How the North Korean hackers behind WannaCry got away with a stunning crypto-heist
Cyberattacks waged against cryptocurrency exchanges are now common, but the theft of just over $7 million from the Singapore-based exchange DragonEx last March stands out for at least three reasons.
First there is the extremely elaborate phishing scheme the attackers used to get in, which involved not only fake websites but also fake crypto-trading bots. Then there’s slick way they laundered the crypto-cash they stole. Last but not least: they appear to have been working for Kim Jong-un.
The heist, new details of which were recently published by blockchain analytics firm Chainalysis, shows how good today’s digital bank robbers have become. And if this and other reports are correct in fingering North Korean hackers as the perpetrators, it looks to be part of a larger survival strategy by Kim’s regime, which has been cut off from the global financial system by international economic sanctions meant to curtail its nuclear weapons program.
DragonEx was not the first crypto exchange to be victimized by this particular hacker band, which some security analysts call the Lazarus Group. The group has been targeting the industry since at least 2017, as part of a broader campaign focused on financial institutions. In August, a group of independent experts reported to the United Nations that North Korea has generated an estimated $2 billion for its missile program by using “widespread and increasingly sophisticated” cyberattacks to steal from banks and cryptocurrency exchanges. The regime’s use of cryptocurrency to evade sanctions is behind a recent warning from the same group of UN experts not to attend an upcoming blockchain conference in Pyongyang.
The Lazarus Group is widely believed to have been behind several headline-grabbing hacks, including the breach of Sony Pictures in 2014 and the WannaCry ransomware hack in 2017, which affected hundreds of thousands of computers in 150 countries. But it was its theft of $81 million from the central bank of Bangladesh in 2016 that foreshadowed its eventual targeting of crypto exchanges. According to the FBI, the attackers spent more than a year doing reconnaissance before gaining access to the bank’s computer system via an elaborate phishing campaign.
Plagued by lax security, the cryptocurrency ecosystem was an “an easy target” for North Korean hackers, who already had experience going after financial institutions, says Priscilla Moriuchi, head of nation-state research at Recorded Future, a cybersecurity company. “They are far more capable than they get credit for, especially on the financial crime side,” Moriuchi says.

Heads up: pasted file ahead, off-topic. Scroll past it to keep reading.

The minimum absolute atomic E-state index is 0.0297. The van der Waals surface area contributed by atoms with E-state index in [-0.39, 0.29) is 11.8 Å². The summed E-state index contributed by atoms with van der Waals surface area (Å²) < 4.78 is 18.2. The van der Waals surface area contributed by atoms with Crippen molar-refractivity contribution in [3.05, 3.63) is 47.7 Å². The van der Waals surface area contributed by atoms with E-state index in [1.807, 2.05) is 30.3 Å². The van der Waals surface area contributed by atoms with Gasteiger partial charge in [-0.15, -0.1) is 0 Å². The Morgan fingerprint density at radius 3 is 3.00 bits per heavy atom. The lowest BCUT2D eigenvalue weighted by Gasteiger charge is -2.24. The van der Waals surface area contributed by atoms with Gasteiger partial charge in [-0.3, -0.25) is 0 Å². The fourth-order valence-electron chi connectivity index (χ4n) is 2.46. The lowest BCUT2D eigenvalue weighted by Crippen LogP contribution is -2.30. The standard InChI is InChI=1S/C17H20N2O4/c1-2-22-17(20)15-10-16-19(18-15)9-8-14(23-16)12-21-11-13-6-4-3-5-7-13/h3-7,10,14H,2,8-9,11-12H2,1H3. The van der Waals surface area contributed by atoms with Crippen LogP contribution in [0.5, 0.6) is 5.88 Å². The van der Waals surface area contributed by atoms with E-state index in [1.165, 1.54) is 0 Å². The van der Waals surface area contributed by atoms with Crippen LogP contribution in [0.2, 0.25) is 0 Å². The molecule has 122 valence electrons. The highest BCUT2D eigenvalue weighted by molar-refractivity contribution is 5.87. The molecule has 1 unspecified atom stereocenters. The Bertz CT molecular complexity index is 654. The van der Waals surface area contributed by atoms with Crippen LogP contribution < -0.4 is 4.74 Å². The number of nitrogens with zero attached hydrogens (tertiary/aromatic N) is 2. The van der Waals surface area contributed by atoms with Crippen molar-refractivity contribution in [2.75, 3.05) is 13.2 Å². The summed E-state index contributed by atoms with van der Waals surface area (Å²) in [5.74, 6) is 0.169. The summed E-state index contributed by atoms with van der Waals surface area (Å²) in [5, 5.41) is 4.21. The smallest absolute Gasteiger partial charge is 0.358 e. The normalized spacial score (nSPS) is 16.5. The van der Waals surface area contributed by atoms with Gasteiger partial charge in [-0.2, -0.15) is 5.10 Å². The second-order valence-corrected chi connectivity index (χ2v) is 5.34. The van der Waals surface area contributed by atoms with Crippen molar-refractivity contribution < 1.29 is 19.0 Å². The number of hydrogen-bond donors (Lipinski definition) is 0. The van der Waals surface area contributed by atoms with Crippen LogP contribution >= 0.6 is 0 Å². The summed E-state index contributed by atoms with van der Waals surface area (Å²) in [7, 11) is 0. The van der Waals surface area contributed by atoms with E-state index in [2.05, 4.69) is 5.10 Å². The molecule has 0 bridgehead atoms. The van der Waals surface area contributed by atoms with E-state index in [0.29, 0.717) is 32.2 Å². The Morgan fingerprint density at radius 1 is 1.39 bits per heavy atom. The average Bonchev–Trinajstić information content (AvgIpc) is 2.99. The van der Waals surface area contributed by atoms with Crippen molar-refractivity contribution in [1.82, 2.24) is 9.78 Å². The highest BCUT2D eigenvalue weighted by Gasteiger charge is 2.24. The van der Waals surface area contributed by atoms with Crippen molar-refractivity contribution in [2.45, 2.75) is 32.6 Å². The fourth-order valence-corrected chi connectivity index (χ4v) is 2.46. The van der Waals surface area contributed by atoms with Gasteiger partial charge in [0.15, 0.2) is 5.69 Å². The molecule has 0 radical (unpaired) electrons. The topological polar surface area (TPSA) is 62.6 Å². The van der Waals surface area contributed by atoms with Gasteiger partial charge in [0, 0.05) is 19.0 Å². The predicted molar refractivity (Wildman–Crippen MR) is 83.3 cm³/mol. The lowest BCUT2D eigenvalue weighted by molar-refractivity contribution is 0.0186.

To compromise DragonEx, Lazarus created a fake company that advertised an automated cryptocurrency trading bot called Worldbit-bot, says Chainalysis. The invented company had a website, and its made-up employees even had social-media presences. When they pitched a free trial of the trading software to DragonEx employees, someone bit, downloading malware to a computer that held the private keys for the exchange’s wallets.
In research published earlier this month, Kaspersky describes another of the Lazarus Group’s recent schemes, which also apparently targeted cryptocurrency businesses. In this case, the attackers created fake companies and then enticed targets to download malware using the popular messaging app Telegram.
Breaking in and stealing money isn’t enough, though. They have to cash out. In the past year, the Lazarus Group has completely revamped the way it does this, according to Chainalysis. Last year, it appeared fairly unsophisticated in its money-laundering techniques, typically letting the stolen funds sit for 12 to 18 months before cashing out using an exchange that doesn’t keep track of who its customers are. (Cryptocurrency exchanges in most jurisdictions are required to keep track of their customers’ identities, for exactly this reason.)
The way the group moved its money after the DragonEx hack last March was apparently much more sophisticated. They used many more intermediary steps, including exchanges and a variety of digital wallets. The coins ended up in a special kind of wallet that uses a Bitcoin-compatible privacy technology called CoinJoin, which combines transactions from multiple users in a way that makes it difficult to tell who sent which payment to which recipient. And the hackers cashed out more quickly: nearly all the funds were moved to “liquidation services” within 60 days, according to Chainalysis.
The North Korean hackers' new and improved methods may say less about their own capabilities than about the money-laundering tools now available in the crypto world. Chainalysis’s head of research, Kim Grauer, says that in 2019 her team noticed a big uptick in “advanced laundering infrastructure that various criminal organizations can kind of just plug into.” In other words, even criminals who aren’t savvy about blockchains may have ready access to sophisticated methods of covering their tracks after they steal your crypto. Either way, as long as exchanges have security holes, groups like Lazarus are going to keep robbing them.
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